Songs by Geniuses Who Didn’t Belong in School

935615_concert.jpgAs we all know, school isn’t the best match for those who are highly creative. It’s no wonder, then, that many songs by talented artists express criticism of school. People of genius, and that includes musicians, don’t belong in school.

I was listening to some Paul Simon today, who is undoubtedly a musical genius, and heard this song, called Kodachrome.

Kodachrome – Words & music by Paul Simon

When I think back
On all the crap I learned in high school
It’s a wonder
I can think at all
And though my lack of edu—cation
Hasn’t hurt me none
I can read the writing on the wall

Kodachrome
They give us those nice bright colors
They give us the greens of summers
Makes you think all the worlds a sunny day, oh yeah
I got a Nikon camera
I love to take a photograph
So mama don’t take my kodachrome away

If you took all the girls I knew
When I was single
And brought them all together for one night
I know theyd never match
My sweet imagination
And everything looks worse in black and white

Kodachrome
They give us those nice bright colors
They give us the greens of summers
Makes you think all the worlds a sunny day, oh yeah
I got a Nikon camera
I love to take a photograph
So mama don’t take my kodachrome away

I wonder though, if kids of genius aren’t forced to go to school, where will they place their creative angst? And what would they write about? Perhaps geniuses need something to rebel against, to ignite that passionate spirit and to create amazing works of art? What do you think? Can a comfortable and happy genius still create inspired works of art?

StumbleUpon Toolbar Stumble It!

Advertisements

6 Responses to “Songs by Geniuses Who Didn’t Belong in School”

  1. Summer Says:

    I think there are enough things going on to fuel that rebelious angst, things that are far more important than high school. Imagine if all those creative rebels were exposed to real world politics rather than the politics of social cliques in the hallways, what kid of songs they would have created.

  2. April Says:

    I agree with Summer. There is enough craziness, injustice and lunacy in the world to inspire(?) a planet full of geniuses without adding the vapidity of high school, or even more-so, Junior High. ACK!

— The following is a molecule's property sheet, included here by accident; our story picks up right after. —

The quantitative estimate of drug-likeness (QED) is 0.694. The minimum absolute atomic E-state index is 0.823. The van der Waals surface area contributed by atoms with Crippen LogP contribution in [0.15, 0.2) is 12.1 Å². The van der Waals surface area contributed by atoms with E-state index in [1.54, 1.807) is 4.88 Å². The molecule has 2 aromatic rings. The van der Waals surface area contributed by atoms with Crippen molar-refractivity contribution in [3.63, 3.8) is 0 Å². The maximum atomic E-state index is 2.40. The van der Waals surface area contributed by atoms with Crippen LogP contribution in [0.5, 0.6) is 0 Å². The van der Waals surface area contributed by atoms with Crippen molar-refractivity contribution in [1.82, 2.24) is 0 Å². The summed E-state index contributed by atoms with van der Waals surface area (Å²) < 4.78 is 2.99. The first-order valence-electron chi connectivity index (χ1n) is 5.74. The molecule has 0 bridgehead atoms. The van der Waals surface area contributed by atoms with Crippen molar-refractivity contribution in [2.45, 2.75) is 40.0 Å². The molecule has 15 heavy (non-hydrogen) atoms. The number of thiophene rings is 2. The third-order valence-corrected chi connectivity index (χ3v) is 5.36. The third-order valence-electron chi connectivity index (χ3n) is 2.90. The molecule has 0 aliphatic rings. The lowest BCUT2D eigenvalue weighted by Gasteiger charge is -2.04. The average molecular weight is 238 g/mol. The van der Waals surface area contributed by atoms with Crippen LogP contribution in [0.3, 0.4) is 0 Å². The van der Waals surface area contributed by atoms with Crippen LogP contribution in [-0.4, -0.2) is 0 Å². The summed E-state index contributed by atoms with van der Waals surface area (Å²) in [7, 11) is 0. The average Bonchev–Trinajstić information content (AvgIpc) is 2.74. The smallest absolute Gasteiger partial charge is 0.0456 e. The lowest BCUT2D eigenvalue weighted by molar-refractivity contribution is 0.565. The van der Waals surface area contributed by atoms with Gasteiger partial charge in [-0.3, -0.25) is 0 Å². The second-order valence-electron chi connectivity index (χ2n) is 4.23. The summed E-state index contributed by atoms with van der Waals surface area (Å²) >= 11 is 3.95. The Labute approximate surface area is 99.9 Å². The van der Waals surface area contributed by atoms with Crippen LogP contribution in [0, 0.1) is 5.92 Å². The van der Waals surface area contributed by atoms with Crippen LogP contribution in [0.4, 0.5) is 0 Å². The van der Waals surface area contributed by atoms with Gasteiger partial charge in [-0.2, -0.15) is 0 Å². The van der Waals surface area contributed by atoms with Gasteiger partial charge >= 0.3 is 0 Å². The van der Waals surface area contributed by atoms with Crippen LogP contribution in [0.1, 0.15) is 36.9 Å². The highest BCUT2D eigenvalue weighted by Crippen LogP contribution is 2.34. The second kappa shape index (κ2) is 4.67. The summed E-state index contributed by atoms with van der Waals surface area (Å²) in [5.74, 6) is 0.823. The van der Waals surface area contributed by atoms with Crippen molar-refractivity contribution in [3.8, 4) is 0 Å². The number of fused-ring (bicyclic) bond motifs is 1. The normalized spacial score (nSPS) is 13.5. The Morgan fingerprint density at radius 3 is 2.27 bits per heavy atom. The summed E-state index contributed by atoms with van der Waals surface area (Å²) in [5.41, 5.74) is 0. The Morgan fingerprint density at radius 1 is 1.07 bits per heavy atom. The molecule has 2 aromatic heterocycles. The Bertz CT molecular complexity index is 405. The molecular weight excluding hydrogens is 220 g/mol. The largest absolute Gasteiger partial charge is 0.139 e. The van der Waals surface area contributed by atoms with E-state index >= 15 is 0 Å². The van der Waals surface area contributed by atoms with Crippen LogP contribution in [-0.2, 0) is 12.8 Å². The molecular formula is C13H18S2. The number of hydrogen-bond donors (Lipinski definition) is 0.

3. Angela Says:

    And let me add my ditto, ditto.

    And from my own personal experience, though I don’t claim genius, I know I create far better from a place of joy than a place of angst.

  4. On Living By Learning Says:

    Sure they can! Check out my creative genius daughter’s latest work of art, My Need to Pee at http://elferkid.blogspot.com/2008/02/my-need-to-pee.html

    Alright, maybe I need to move her back into public school so she can be oppressed. LOL

    P.S. I’m digging the way cool graphics!

  5. Sheri Says:

    I think we are conditioned to see real art as an example of only the angst part of the human condition.

    I think if enough artists rebeled against this notion instead of buying into it and started to create only from experiences of joy and contentment it would turn the “artworld” on it’s ear.

    And lift humanity up instead of encouraging it to wallow. Just MHO.

  6. sunniemom Says:

    Check out the plots of Entertainment Weekly’s 50 Best High School Movies at http://www.filmsite.org/50besthsfilms.html

    Ditto Sheri- I’d rather stick a fork in my eye than submit my children to the kind of garbage I had to put up with in high school. Angst is highly overrated. Happy people produce uplifting artistic offerings, and the chronically melancholy produce alot of whiny, self-absorbed tripe.


Leave a Reply

Fill in your details below or click an icon to log in:

WordPress.com Logo

You are commenting using your WordPress.com account. Log Out / Change )

Twitter picture

You are commenting using your Twitter account. Log Out / Change )

Facebook photo

You are commenting using your Facebook account. Log Out / Change )

Google+ photo

You are commenting using your Google+ account. Log Out / Change )

Connecting to %s

%d bloggers like this: